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The 8000+ Programming Languages Not to Learn: Making Your Own Choices

When you are new to programming/testing and you want to learn or start learning a specific programming language the number of programming languages available can be overwhelming.

According to some studies there have been more than 8000 programming languages developed throwout time and that number keeps increasing.

With so many articles and blogs suggesting the “best” or “top” programming languages to learn, it’s easy to get lost in the noise and lose sight of what truly matters: making your own informed choices.

From popular and widely-used languages like Python, Java, and JavaScript, to obscure and niche languages like Malbolge and Shakespeare, the options seem endless.

The traditional approach to learning programming languages often involves seeking out the most popular ones or the languages with the most job opportunities. While this approach has its merits, it might not always be the best fit for everyone. The truth is, there is no definitive “best” programming language that suits everyone’s needs and interests.

Programming languages, like spoken languages, are tools of expression, and each has its strengths and weaknesses. Deciding which language to learn should be a personal and thoughtful process that aligns with your individual goals, interests, and projects.

Here are some reasons why you should consider choosing your own path in the vast landscape of programming languages:

  • Personal Interest: The programming language you choose should be one that sparks your curiosity and enthusiasm. If you have a genuine interest in a specific language, you’re more likely to stay motivated and engaged throughout the learning process.
  • Project Requirements: Different programming languages are better suited for specific tasks and projects. For example, web development often involves languages like HTML, CSS, and JavaScript, while data analysis might require Python or R. Tailoring your language choice to your projects will enhance your productivity and efficiency.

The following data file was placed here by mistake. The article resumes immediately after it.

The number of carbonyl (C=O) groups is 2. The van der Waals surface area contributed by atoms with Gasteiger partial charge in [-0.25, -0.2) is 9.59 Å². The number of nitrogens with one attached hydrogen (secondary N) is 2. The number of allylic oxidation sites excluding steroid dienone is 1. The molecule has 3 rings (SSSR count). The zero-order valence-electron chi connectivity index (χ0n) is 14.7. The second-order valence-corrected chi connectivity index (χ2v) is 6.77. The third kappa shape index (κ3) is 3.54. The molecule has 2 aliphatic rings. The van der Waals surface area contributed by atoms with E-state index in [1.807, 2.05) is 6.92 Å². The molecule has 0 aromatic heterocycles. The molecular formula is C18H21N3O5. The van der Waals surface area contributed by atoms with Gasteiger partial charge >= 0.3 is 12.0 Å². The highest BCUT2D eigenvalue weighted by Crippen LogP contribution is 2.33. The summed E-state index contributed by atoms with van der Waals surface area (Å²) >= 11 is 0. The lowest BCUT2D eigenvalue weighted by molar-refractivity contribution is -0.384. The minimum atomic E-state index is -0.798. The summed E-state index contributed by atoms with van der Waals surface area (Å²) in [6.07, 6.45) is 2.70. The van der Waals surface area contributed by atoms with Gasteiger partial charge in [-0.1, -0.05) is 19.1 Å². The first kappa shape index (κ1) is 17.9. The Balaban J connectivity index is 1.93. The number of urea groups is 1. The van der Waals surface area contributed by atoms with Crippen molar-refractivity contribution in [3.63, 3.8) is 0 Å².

• Learning Style: Everyone has a different learning style. Some might prefer hands-on, practical learning, while others thrive in theoretical or academic environments. Certain languages might align better with your learning style and make the learning journey more enjoyable.
  • Long-Term Goals: Consider your long-term career goals and aspirations. If you’re interested in becoming a mobile app developer, learning Swift or Kotlin might be more relevant than starting with C++. Aligning your language choices with your future ambitions will give you a head start in your chosen field.
  • Innovation and Niche Fields: The programming world is constantly evolving, and new languages emerge regularly to address specific challenges or industries. Exploring niche languages may lead you to exciting opportunities and unique problem-solving approaches.
  • While it’s essential to research and gather information about different programming languages, you don’t have to follow the crowd and choose the languages that everyone else is learning. Resist the urge to be swayed solely by popularity or external opinions. Instead, focus on your passions, your ambitions, and what excites you about programming.

The beauty of programming lies in the freedom it offers to create and innovate. You have the power to shape your journey as a programmer and forge your unique path. Don’t feel compelled to chase after the latest trends or the so-called “hot” languages. Embrace your individuality and explore the programming languages that resonate with you on a deeper level.

Here are some steps to help you make informed decisions about which programming languages to learn:

  • Self-Reflection: Take some time to understand your interests, strengths, and long-term goals. Consider the type of projects you’d like to work on and the areas of technology that fascinate you the most.
  • Research: Look into different programming languages and their use cases. Read about the experiences of other developers who have worked with those languages to gain valuable insights.
  • Experimentation: Try out a few programming languages in small projects or tutorials. Hands-on experience will provide a better sense of how a language feels and whether it aligns with your preferences.
  • Seek Guidance: Reach out to experienced programmers, mentors, or online communities to seek advice and learn from their experiences. However, remember that the final decision rests with you.
  • Embrace Growth: As you progress in your programming journey, you might find yourself drawn to new languages or technologies. Embrace the opportunity to learn and evolve, as this is a natural part of the software development field.

In conclusion, the idea that there is a definitive list of the “best” or “top” programming languages to learn is a fallacy.
Your journey as a programmer is unique, and your choice of programming languages should reflect your interests, ambitions, and personal growth.

Embrace the freedom to explore and experiment, and remember that it’s the journey, not just the destination, that matters most in your quest to become a skilled and passionate programmer. Happy coding!

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